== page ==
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Lesson 8.2

Contrasting Information

Contrastar información
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As we learned in the previous lesson, linking words have various functions. In addition to adding information, they can also be used to contrast information or to present conditional statements.

Contrasting Ideas

The following linking words are used to present contrast between two ideas. When the linking word is used in between the two contrasting clauses, we must use a comma at the end of the first clause, before the linking word.

But

The most common word used for contrasting ideas, “but” is generally found in between the two contrasting ideas within a sentence and always follows a comma.

Example:

 There are signs that the economy is improving, but economists warn it will be several more years before the crisis ends.

Yet

Yet” is used in much the same way as “but”, though is generally considered more formal.

Example:

 There are signs that the economy is improving, yet economists warn it will be several more years before the crisis ends.

However

Generally found at the beginning of a sentence, “however” is more formal than ‘but’.

Example:

 There are signs that the economy is improving. However, economists warn it will be several more years before the crisis ends.

Although

This linking word can be used at the beginning of a sentence or between the two contrasting clauses.

Example:

 Although there are signs that the economy is improving, economists warn it will be several more years before the crisis ends.

Though

Like “although”, it can be used at the beginning of a sentence or between the two clauses.

Example:

 There are signs the economy is improving, though economists warn it will be several more years before the crisis ends.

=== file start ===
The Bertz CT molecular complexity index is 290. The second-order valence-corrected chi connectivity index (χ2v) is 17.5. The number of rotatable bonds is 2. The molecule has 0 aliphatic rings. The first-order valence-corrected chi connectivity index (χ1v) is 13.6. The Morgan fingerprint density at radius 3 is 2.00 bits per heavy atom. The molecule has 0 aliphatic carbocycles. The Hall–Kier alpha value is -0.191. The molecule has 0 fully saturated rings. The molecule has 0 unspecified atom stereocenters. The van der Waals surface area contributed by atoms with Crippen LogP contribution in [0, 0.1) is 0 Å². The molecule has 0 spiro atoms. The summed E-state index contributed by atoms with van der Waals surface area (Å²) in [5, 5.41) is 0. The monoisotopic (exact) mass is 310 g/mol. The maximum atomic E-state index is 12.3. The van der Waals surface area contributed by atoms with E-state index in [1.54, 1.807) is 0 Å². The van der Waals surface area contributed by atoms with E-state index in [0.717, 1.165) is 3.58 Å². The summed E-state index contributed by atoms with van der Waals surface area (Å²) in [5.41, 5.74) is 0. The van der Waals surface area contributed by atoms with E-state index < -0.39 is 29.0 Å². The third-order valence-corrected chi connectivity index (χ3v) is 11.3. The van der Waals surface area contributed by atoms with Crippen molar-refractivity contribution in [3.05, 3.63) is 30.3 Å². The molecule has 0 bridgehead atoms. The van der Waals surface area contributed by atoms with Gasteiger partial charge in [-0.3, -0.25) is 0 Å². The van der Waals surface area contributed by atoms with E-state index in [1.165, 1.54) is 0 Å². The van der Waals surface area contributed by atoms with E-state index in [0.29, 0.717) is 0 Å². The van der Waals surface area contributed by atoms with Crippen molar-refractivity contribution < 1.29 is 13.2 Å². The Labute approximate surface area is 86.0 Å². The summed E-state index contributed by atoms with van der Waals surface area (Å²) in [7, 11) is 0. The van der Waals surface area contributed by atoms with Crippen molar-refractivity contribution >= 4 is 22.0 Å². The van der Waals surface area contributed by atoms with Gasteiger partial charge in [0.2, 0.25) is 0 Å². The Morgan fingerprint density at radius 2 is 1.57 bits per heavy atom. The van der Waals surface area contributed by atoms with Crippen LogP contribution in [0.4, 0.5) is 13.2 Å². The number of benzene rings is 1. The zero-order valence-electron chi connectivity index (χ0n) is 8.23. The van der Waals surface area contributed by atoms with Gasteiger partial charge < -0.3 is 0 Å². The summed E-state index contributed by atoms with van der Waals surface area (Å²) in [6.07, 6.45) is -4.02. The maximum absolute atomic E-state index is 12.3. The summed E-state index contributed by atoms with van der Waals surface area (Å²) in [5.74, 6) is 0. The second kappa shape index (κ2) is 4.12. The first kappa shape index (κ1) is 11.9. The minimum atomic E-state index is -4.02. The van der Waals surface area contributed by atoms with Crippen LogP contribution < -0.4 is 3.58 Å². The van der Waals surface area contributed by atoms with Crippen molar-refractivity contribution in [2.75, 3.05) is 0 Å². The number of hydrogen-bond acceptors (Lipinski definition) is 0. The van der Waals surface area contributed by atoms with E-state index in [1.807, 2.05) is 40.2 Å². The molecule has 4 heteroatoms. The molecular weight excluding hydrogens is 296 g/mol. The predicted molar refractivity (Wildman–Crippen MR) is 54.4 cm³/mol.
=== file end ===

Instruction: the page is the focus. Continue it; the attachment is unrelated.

Even though

Generally found at the beginning of a sentence, “even though” can also be used between two clauses.

Example:

 Even though there are signs that the economy is improving, economists warn it will be several more years before the crisis ends.

Despite

This linking word must be followed by a noun or a gerund (verb+ing). If we want to follow it by a clause (subject + verb), we must use “despite the fact that”.

Example:

 Despite signs that the economy is improving, economists warn it will be several more years before the crisis ends.

In spite of

The rules for the use of this linking word are the same as those for “despite”.

Example:

 In spite of the fact that there are signs that the economy is improving, economists warn it will be several more years before the crisis ends.

Nevertheless

The meaning of “nevertheless” is equivalent to “in spite of” and can be used at the beginning of a sentence or between the two clauses. It is always followed by a comma.

Example:

 There are signs that the economy is improving. Nevertheless, economists warn that it will be several more years before the crisis ends.

Nonetheless

This connector is used in the same way as “nevertheless”.

Example:

 There are signs that the economy is improving, nonetheless, economists warn that it will be several more years before the crisis ends.

While

While” is most frequently found at the beginning of a sentence.

Example:

 While there are signs that the economy is improving, economists warn that it will be several years before the crisis ends.

Conditional Ideas

The following linking words are used when one idea is dependent on another. Conditional linking words are always found before the conditional clause. See the lesson on conditionals for more information.

The following linking words are used when one idea is dependent on another. Conditional linking words are always found before the conditional clause. See the lesson on conditionals for more information.

Providing

This linking word can be used in place of “if”, though it tends to be more formal. It is frequently used with permissions and can be used at the beginning or the middle of the sentence.

Example:

 We will go to the beach providing it doesn’t rain.

Provided that

Provided that” is used in the same way as “providing”.

Example:

 Provided that it doesn’t rain, we will go to the beach.

As/so long as

This connector functions in the same way as “providing” or “provided that”.

Example:

 We will go to the beach as long as it doesn’t rain.

Unless

This linking word indicates an exception to the condition. It is always used before an affirmative verb to express the idea of “if…not”.

Example:

 We will go to the beach unless it rains.

Only if

Only if” is used to restrict the condition, indicating that there is only one condition which will make the main clause true.

Example:

 We will go to the beach only if it doesn’t rain.

Even if

This linking word is used to express the idea that the condition is irrelevant; that the results will be the same.

Example:

 We will go to the beach even if it rains.

Whether or not

Like “even if”, “whether or not” is used to express the irrelevance of the conditions, as the result will be the same.

Example:

 We will go to the beach whether or not it rains.
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